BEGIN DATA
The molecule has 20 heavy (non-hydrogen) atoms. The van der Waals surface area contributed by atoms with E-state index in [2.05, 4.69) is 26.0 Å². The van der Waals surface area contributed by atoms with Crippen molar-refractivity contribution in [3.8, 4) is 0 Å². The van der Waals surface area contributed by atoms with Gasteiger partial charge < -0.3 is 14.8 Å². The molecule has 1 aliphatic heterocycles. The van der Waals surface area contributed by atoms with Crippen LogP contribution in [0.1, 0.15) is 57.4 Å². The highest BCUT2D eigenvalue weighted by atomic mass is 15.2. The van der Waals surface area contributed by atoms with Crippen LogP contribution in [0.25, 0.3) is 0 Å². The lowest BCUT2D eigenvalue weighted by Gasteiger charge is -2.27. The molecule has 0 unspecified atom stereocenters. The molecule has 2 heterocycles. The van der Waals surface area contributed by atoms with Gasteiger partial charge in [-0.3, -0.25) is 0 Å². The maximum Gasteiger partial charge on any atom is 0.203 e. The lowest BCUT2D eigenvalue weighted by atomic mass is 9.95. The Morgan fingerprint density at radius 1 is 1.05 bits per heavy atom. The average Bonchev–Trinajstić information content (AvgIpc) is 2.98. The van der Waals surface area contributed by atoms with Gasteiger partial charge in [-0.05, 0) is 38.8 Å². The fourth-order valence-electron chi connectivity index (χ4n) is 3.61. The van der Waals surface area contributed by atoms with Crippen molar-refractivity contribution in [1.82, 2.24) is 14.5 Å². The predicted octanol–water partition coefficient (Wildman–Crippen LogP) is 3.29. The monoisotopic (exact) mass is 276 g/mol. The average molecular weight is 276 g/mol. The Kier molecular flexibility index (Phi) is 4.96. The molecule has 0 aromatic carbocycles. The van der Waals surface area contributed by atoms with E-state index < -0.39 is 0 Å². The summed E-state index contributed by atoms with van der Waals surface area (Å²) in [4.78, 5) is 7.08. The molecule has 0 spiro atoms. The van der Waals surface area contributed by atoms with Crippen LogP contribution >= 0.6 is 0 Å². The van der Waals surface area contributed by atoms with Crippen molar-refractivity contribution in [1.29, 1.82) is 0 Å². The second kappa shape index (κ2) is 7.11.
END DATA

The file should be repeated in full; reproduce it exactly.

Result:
The molecule has 20 heavy (non-hydrogen) atoms. The van der Waals surface area contributed by atoms with E-state index in [2.05, 4.69) is 26.0 Å². The van der Waals surface area contributed by atoms with Crippen molar-refractivity contribution in [3.8, 4) is 0 Å². The van der Waals surface area contributed by atoms with Gasteiger partial charge < -0.3 is 14.8 Å². The molecule has 1 aliphatic heterocycles. The van der Waals surface area contributed by atoms with Crippen LogP contribution in [0.1, 0.15) is 57.4 Å². The highest BCUT2D eigenvalue weighted by atomic mass is 15.2. The van der Waals surface area contributed by atoms with Crippen LogP contribution in [0.25, 0.3) is 0 Å². The lowest BCUT2D eigenvalue weighted by Gasteiger charge is -2.27. The molecule has 0 unspecified atom stereocenters. The molecule has 2 heterocycles. The van der Waals surface area contributed by atoms with Gasteiger partial charge in [-0.3, -0.25) is 0 Å². The maximum Gasteiger partial charge on any atom is 0.203 e. The lowest BCUT2D eigenvalue weighted by atomic mass is 9.95. The Morgan fingerprint density at radius 1 is 1.05 bits per heavy atom. The average Bonchev–Trinajstić information content (AvgIpc) is 2.98. The van der Waals surface area contributed by atoms with Gasteiger partial charge in [-0.05, 0) is 38.8 Å². The fourth-order valence-electron chi connectivity index (χ4n) is 3.61. The van der Waals surface area contributed by atoms with Crippen molar-refractivity contribution in [1.82, 2.24) is 14.5 Å². The predicted octanol–water partition coefficient (Wildman–Crippen LogP) is 3.29. The monoisotopic (exact) mass is 276 g/mol. The average molecular weight is 276 g/mol. The Kier molecular flexibility index (Phi) is 4.96. The molecule has 0 aromatic carbocycles. The van der Waals surface area contributed by atoms with E-state index < -0.39 is 0 Å². The summed E-state index contributed by atoms with van der Waals surface area (Å²) in [4.78, 5) is 7.08. The molecule has 0 spiro atoms. The van der Waals surface area contributed by atoms with Crippen LogP contribution >= 0.6 is 0 Å². The van der Waals surface area contributed by atoms with Crippen molar-refractivity contribution in [1.29, 1.82) is 0 Å². The second kappa shape index (κ2) is 7.11.